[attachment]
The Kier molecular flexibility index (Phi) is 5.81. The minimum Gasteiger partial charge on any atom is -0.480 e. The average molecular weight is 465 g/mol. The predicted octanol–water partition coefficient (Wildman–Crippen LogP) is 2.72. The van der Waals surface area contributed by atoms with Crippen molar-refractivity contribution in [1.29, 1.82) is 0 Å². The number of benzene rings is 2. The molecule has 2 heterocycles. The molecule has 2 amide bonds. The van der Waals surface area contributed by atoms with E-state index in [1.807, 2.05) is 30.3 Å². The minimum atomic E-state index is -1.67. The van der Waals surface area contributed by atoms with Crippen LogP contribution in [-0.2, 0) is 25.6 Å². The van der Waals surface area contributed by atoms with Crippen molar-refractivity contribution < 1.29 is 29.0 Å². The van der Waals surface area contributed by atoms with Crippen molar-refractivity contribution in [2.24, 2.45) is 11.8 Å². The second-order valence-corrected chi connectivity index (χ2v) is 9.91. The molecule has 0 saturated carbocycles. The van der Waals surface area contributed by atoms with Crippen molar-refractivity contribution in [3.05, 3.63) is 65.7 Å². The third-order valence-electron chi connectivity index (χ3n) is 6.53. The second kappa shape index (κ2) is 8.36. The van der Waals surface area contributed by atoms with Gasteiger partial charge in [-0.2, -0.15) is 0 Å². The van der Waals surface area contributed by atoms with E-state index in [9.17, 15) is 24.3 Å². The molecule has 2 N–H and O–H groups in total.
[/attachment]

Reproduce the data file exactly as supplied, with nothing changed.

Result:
The Kier molecular flexibility index (Phi) is 5.81. The minimum Gasteiger partial charge on any atom is -0.480 e. The average molecular weight is 465 g/mol. The predicted octanol–water partition coefficient (Wildman–Crippen LogP) is 2.72. The van der Waals surface area contributed by atoms with Crippen molar-refractivity contribution in [1.29, 1.82) is 0 Å². The number of benzene rings is 2. The molecule has 2 heterocycles. The molecule has 2 amide bonds. The van der Waals surface area contributed by atoms with E-state index in [1.807, 2.05) is 30.3 Å². The minimum atomic E-state index is -1.67. The van der Waals surface area contributed by atoms with Crippen LogP contribution in [-0.2, 0) is 25.6 Å². The van der Waals surface area contributed by atoms with Crippen molar-refractivity contribution < 1.29 is 29.0 Å². The van der Waals surface area contributed by atoms with Crippen molar-refractivity contribution in [2.24, 2.45) is 11.8 Å². The second-order valence-corrected chi connectivity index (χ2v) is 9.91. The molecule has 0 saturated carbocycles. The van der Waals surface area contributed by atoms with Crippen molar-refractivity contribution in [3.05, 3.63) is 65.7 Å². The third-order valence-electron chi connectivity index (χ3n) is 6.53. The second kappa shape index (κ2) is 8.36. The van der Waals surface area contributed by atoms with Gasteiger partial charge in [-0.2, -0.15) is 0 Å². The van der Waals surface area contributed by atoms with E-state index in [9.17, 15) is 24.3 Å². The molecule has 2 N–H and O–H groups in total.